September 12, 1933 – Leó Szilárd conceives the idea of the nuclear chain reaction

Enrico Fermi y Leó Szilárd

On September 12, 1933, in London, Szilárd read an article in "The Times" that summarized a speech made by Ernest Rutherford that rejected the feasibility of using atomic energy for practical purposes, saying that it was a very poor and inefficient form of produce energy and anyone looking for a source of energy in the transformation of atoms was talking about "silly alcohol". The speech referred specifically to the recent work of his students John Cockcroft and Ernest Walton, "splitting lithium into alpha particles by bombarding a particle accelerator they had built with protons."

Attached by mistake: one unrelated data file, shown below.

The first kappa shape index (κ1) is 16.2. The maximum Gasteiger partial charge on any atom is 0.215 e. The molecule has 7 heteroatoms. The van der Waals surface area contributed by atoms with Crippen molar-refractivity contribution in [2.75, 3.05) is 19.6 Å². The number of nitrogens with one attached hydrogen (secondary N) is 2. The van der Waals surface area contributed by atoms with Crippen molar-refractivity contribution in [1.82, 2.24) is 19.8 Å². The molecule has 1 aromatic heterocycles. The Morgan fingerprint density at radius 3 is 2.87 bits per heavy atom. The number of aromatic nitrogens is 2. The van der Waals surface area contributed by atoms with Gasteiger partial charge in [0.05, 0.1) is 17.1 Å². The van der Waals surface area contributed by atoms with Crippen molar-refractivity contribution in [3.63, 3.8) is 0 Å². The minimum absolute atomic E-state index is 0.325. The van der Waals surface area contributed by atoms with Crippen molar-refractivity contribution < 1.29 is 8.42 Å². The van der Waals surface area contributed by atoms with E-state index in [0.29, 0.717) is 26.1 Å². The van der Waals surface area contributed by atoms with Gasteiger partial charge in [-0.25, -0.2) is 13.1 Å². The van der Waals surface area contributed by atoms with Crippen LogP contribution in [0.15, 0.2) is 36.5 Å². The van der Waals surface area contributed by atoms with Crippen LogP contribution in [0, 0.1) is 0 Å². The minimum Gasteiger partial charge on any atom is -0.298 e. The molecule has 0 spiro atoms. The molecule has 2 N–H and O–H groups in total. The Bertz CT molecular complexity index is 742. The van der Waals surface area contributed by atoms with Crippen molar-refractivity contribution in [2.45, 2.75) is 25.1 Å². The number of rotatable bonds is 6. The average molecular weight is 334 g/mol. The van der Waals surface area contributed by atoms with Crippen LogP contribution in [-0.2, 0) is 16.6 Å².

As Szilárd claimed, he was so angry with Rutherford for not wanting to talk about nuclear power and while waiting to cross Southhampton Avenue in Bloomsbury, he conceived the idea of a nuclear chain reaction, using recently discovered neutrons.

The idea was not based on nuclear fission because it had not yet been discovered, but Szilard realized that if neutrons could start some kind of energy-producing nuclear reaction, like the one that had occurred in lithium, they could be produced. by themselves and, in addition, energy could be obtained with little input, since the reaction would be self-sustaining. He applied for a patent on the concept of neutron-induced nuclear chain reaction in 1933, which was granted in 1936.

If you want to know more about this scientist, click on the following link: Leó Szilárd

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